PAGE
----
This print and its negative show the remarkable detail of this late Gothic church. It is one of the first times the artist used a 16 centimeter circular format which he employed and refined over the course of his career. The exposure was made with a small lens in combination with a larger camera body which enabled him to concentrate the lens' visual field in its entirety onto the sensitized paper negative at the back of the camera. Nègre was so taken with the circular format exhibited here that he regularly made trimmed tondo prints of his architectural views and genre compositions.
A pupil of Le Gray, Nègre traveled to Avignon to photograph for his projected publication, Le Midi de la France. In an 1854 manuscript that outlined his approach, he wrote that for audiences interested in architecture, "I have produced a general view of each monument for the architect. In placing the horizon line at the midpoint of the building's height and the point of view at the center, I have tried to avoid perspective distortions and have attempted to give to the drawings the aspect and the precision of a geometric elevation." The elevation view to which Nègre refers was more than a mere architectural convention but rather an essential form of visual knowledge in the nineteenth century. Nègre may not have let on how the elevation view was difficult to capture using the principles and limitations specific to the camera. Photographers of architecture were faced with many obstacles, from finding a suitable vantage point to framing the motif in order to complement the building's inherent geometry.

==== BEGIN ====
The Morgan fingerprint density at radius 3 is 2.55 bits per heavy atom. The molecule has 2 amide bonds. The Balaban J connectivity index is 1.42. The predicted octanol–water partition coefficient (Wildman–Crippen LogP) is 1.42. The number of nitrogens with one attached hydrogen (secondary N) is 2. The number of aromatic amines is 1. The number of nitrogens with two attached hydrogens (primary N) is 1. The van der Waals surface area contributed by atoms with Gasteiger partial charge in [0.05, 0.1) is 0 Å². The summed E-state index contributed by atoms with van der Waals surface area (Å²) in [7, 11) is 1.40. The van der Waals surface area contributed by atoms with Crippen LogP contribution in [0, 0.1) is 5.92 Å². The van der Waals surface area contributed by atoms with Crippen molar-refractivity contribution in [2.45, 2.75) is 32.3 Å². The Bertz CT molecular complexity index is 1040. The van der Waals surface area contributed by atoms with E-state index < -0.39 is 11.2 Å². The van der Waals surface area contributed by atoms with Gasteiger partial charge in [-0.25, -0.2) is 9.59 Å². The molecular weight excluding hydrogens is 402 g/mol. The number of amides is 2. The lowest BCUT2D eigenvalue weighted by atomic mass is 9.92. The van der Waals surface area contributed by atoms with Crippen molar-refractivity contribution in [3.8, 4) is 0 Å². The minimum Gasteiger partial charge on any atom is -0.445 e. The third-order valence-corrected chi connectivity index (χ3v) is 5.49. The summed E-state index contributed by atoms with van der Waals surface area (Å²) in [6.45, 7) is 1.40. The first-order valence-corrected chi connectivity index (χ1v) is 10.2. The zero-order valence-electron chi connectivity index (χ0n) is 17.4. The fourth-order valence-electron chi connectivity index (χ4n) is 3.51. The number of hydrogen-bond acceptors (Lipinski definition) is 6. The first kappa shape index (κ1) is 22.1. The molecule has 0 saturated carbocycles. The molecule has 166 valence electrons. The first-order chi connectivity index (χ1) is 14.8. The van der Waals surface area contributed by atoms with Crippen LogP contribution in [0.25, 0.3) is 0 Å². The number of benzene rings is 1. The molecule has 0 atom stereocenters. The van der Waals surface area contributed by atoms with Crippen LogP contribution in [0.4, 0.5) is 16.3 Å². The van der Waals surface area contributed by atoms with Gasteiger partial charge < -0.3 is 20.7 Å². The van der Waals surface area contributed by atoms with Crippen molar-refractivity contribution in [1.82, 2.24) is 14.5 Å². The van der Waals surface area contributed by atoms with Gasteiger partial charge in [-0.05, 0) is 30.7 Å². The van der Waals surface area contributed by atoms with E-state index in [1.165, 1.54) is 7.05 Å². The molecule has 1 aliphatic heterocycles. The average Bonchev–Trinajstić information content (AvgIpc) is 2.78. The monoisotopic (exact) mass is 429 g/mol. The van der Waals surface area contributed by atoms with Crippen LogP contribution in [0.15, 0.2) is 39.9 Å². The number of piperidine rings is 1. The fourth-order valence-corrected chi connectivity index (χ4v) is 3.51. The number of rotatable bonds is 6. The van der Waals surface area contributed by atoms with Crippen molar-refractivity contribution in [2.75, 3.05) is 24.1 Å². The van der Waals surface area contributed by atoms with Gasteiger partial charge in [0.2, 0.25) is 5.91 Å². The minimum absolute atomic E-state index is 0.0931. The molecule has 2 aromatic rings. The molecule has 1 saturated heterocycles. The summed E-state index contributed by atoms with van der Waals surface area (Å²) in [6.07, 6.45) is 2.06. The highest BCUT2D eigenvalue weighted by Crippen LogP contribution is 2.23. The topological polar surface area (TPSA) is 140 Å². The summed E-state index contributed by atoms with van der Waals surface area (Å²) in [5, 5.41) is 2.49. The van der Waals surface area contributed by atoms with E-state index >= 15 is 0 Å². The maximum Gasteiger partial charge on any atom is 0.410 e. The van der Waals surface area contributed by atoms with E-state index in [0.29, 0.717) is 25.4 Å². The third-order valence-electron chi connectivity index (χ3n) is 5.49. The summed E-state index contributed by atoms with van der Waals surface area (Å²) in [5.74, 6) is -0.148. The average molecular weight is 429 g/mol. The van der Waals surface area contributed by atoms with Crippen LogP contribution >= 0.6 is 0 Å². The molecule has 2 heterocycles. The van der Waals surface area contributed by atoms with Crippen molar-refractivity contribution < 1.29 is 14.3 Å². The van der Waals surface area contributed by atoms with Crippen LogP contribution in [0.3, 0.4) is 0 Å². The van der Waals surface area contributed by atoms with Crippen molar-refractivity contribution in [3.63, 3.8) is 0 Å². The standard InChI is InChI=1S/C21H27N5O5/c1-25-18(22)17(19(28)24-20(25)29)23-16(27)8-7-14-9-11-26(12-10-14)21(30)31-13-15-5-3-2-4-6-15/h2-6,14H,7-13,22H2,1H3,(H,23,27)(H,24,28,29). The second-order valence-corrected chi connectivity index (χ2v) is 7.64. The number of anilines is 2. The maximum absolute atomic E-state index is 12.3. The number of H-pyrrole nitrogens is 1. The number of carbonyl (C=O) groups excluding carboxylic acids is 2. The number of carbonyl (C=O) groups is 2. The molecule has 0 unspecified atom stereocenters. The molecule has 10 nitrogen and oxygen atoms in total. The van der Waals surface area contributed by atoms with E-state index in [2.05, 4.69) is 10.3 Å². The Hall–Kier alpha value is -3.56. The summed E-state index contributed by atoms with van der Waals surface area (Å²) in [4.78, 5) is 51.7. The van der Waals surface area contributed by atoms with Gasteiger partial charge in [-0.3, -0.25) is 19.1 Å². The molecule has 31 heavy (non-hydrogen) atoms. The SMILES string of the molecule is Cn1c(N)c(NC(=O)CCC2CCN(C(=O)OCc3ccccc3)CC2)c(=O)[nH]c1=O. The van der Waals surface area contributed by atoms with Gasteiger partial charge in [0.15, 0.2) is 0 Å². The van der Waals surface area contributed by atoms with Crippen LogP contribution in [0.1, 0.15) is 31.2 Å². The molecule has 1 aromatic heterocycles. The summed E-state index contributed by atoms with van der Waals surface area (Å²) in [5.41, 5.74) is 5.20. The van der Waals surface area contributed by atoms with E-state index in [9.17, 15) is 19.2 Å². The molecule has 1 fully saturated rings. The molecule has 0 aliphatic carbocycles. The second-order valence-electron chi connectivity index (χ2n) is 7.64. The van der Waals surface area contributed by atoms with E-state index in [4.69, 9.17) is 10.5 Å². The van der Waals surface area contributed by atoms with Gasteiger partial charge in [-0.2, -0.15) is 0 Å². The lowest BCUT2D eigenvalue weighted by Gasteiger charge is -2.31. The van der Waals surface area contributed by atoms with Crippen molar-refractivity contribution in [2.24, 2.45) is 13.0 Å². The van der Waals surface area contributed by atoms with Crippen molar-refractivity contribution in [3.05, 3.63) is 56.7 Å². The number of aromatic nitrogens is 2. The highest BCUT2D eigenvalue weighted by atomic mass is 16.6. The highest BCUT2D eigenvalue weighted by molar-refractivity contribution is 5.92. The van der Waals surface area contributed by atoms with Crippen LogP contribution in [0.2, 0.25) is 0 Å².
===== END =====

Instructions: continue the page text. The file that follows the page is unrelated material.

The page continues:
The artist by descent; Marie-Thérèse & André Jammes